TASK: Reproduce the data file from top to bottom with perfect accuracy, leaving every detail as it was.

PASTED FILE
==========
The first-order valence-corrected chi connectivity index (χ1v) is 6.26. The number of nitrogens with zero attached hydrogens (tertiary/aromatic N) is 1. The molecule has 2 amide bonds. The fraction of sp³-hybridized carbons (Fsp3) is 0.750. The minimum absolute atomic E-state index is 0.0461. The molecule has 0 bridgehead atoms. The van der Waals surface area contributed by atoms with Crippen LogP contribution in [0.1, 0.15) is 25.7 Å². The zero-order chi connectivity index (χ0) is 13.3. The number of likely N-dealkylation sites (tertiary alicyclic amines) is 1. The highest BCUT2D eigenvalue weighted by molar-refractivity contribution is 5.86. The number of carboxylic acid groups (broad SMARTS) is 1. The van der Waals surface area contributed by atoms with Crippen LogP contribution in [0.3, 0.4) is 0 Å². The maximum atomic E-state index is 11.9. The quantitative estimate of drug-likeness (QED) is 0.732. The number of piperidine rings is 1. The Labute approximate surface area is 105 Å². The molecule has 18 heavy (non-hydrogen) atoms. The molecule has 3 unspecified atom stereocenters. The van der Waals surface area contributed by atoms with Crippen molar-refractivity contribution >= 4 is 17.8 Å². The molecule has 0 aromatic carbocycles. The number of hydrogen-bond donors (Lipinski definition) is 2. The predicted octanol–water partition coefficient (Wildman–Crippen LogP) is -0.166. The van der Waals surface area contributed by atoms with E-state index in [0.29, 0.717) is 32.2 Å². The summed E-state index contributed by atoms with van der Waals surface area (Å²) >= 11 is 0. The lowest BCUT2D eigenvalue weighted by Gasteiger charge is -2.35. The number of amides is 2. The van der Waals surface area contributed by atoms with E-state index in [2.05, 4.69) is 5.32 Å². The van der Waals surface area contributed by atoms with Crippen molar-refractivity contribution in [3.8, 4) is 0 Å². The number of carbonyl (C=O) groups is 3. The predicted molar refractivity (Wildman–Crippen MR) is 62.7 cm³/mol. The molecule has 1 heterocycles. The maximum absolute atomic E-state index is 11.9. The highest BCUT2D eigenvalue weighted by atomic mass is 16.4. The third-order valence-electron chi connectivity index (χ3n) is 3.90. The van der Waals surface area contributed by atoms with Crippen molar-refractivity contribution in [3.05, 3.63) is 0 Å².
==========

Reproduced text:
The first-order valence-corrected chi connectivity index (χ1v) is 6.26. The number of nitrogens with zero attached hydrogens (tertiary/aromatic N) is 1. The molecule has 2 amide bonds. The fraction of sp³-hybridized carbons (Fsp3) is 0.750. The minimum absolute atomic E-state index is 0.0461. The molecule has 0 bridgehead atoms. The van der Waals surface area contributed by atoms with Crippen LogP contribution in [0.1, 0.15) is 25.7 Å². The zero-order chi connectivity index (χ0) is 13.3. The number of likely N-dealkylation sites (tertiary alicyclic amines) is 1. The highest BCUT2D eigenvalue weighted by molar-refractivity contribution is 5.86. The number of carboxylic acid groups (broad SMARTS) is 1. The van der Waals surface area contributed by atoms with Crippen LogP contribution in [0.3, 0.4) is 0 Å². The maximum atomic E-state index is 11.9. The quantitative estimate of drug-likeness (QED) is 0.732. The number of piperidine rings is 1. The Labute approximate surface area is 105 Å². The molecule has 18 heavy (non-hydrogen) atoms. The molecule has 3 unspecified atom stereocenters. The van der Waals surface area contributed by atoms with Crippen molar-refractivity contribution >= 4 is 17.8 Å². The molecule has 0 aromatic carbocycles. The number of hydrogen-bond donors (Lipinski definition) is 2. The predicted octanol–water partition coefficient (Wildman–Crippen LogP) is -0.166. The van der Waals surface area contributed by atoms with E-state index in [0.29, 0.717) is 32.2 Å². The summed E-state index contributed by atoms with van der Waals surface area (Å²) >= 11 is 0. The lowest BCUT2D eigenvalue weighted by Gasteiger charge is -2.35. The number of amides is 2. The van der Waals surface area contributed by atoms with E-state index in [2.05, 4.69) is 5.32 Å². The van der Waals surface area contributed by atoms with Crippen molar-refractivity contribution in [3.8, 4) is 0 Å². The number of carbonyl (C=O) groups is 3. The predicted molar refractivity (Wildman–Crippen MR) is 62.7 cm³/mol. The molecule has 1 heterocycles. The maximum absolute atomic E-state index is 11.9. The highest BCUT2D eigenvalue weighted by atomic mass is 16.4. The third-order valence-electron chi connectivity index (χ3n) is 3.90. The van der Waals surface area contributed by atoms with Crippen molar-refractivity contribution in [3.05, 3.63) is 0 Å².